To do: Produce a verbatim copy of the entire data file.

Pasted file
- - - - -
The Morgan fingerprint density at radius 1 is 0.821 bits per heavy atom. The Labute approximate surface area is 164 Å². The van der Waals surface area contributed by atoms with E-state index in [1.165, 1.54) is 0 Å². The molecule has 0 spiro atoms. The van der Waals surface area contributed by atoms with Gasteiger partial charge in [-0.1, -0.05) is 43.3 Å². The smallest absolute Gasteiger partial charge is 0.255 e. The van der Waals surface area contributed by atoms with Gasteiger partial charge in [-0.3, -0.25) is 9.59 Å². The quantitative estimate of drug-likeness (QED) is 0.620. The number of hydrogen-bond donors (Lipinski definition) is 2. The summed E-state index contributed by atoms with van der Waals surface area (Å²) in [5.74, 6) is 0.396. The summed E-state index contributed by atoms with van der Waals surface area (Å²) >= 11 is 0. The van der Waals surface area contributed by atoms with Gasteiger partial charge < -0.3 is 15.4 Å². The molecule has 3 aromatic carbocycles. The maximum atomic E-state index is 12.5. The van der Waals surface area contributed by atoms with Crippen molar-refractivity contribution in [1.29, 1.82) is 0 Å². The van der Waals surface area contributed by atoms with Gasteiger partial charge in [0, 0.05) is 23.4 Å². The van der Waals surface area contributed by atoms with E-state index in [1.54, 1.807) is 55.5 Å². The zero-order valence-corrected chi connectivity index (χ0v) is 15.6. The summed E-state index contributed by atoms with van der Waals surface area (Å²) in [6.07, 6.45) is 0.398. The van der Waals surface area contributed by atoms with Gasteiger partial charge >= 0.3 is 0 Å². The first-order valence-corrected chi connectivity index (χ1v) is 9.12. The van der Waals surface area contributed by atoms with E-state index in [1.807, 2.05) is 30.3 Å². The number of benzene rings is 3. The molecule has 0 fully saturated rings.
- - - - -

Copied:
The Morgan fingerprint density at radius 1 is 0.821 bits per heavy atom. The Labute approximate surface area is 164 Å². The van der Waals surface area contributed by atoms with E-state index in [1.165, 1.54) is 0 Å². The molecule has 0 spiro atoms. The van der Waals surface area contributed by atoms with Gasteiger partial charge in [-0.1, -0.05) is 43.3 Å². The smallest absolute Gasteiger partial charge is 0.255 e. The van der Waals surface area contributed by atoms with Gasteiger partial charge in [-0.3, -0.25) is 9.59 Å². The quantitative estimate of drug-likeness (QED) is 0.620. The number of hydrogen-bond donors (Lipinski definition) is 2. The summed E-state index contributed by atoms with van der Waals surface area (Å²) in [5.74, 6) is 0.396. The summed E-state index contributed by atoms with van der Waals surface area (Å²) >= 11 is 0. The van der Waals surface area contributed by atoms with Gasteiger partial charge < -0.3 is 15.4 Å². The molecule has 3 aromatic carbocycles. The maximum atomic E-state index is 12.5. The van der Waals surface area contributed by atoms with Crippen molar-refractivity contribution in [1.29, 1.82) is 0 Å². The van der Waals surface area contributed by atoms with Gasteiger partial charge in [0, 0.05) is 23.4 Å². The van der Waals surface area contributed by atoms with E-state index in [1.54, 1.807) is 55.5 Å². The zero-order valence-corrected chi connectivity index (χ0v) is 15.6. The summed E-state index contributed by atoms with van der Waals surface area (Å²) in [6.07, 6.45) is 0.398. The van der Waals surface area contributed by atoms with Gasteiger partial charge >= 0.3 is 0 Å². The first-order valence-corrected chi connectivity index (χ1v) is 9.12. The van der Waals surface area contributed by atoms with E-state index in [1.807, 2.05) is 30.3 Å². The number of benzene rings is 3. The molecule has 0 fully saturated rings.